A helicopter demonstrates how an AEM subterranean survey is conducted. | Photo courtesy of Andrew Innerarity /California Department of Water Resources
The composition of the ground beneath our feet affects how much water the subsurface holds and how readily water percolates down through the sediment. Groundwater aquifers aren’t giant cavities under the ground. They’re more like sponges, made up of a coarse mixture of materials, such as silt, gravel, clay, and sand. Water rushes through the gaps between gravel and leaks slowly through clay. How quickly water moves through these materials varies by a factor of a million, says Fogg: “Anywhere from meters per day to centimeters per year.” By telling us about the composition of the earth, data from these surveys, called aerial electromagnetic surveys, or AEM, also tell us where we can “recharge” the aquifers most quickly during a rainstorm.
California has already invested millions in groundwater recharge, and projects are already underway across the state. On the Orange County coastline, heavy machinery injects water straight into the ground. Throughout Los Angeles County, engineered wetlands called “spreading-basins” percolate water down into the water table. But a strategy called Flood-MAR is what Don Cameron, a farmer who cultivates 5,500 acres near Fresno, is most excited about.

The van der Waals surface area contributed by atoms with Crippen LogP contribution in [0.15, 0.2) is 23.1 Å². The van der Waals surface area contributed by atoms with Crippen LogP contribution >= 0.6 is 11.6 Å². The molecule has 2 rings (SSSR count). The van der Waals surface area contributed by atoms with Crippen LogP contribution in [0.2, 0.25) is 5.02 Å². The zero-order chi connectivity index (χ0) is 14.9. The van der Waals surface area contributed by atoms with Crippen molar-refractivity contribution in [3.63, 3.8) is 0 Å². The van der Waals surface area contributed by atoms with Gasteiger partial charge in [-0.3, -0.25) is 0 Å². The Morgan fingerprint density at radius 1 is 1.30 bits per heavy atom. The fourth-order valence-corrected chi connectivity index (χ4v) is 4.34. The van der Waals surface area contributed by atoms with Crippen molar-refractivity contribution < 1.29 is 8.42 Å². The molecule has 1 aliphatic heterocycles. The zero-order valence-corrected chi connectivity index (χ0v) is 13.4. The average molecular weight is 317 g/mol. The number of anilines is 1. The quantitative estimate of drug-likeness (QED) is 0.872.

Cameron first noticed the water table under his land dropping more than three decades ago. His well motors strained harder and harder to pump the same amount of water. So in 2011, Cameron came up with what was then a brand-new idea: He would flood his wine grapes. To do so, Cameron installed a network of pumps and canals that push water up from the Kings River, which abuts his land, onto his fields. Raised banks called berms hold the water in place. “At one time, this was all a flood plain,” Cameron says. “We’re essentially reconnecting it.”
When Cameron first applied for a grant to test the idea, researchers he consulted warned that a flooded vineyard would kill the plants. But as Cameron saw it, his grapes would drink up some of the water; the floods would keep the weeds down and reduce the need for herbicides; and some of that water would trickle into the aquifers below. Win-win-win.
The plan worked. That August, Cameron picked a crop of perfect wine grapes, and the water table had risen 40 feet.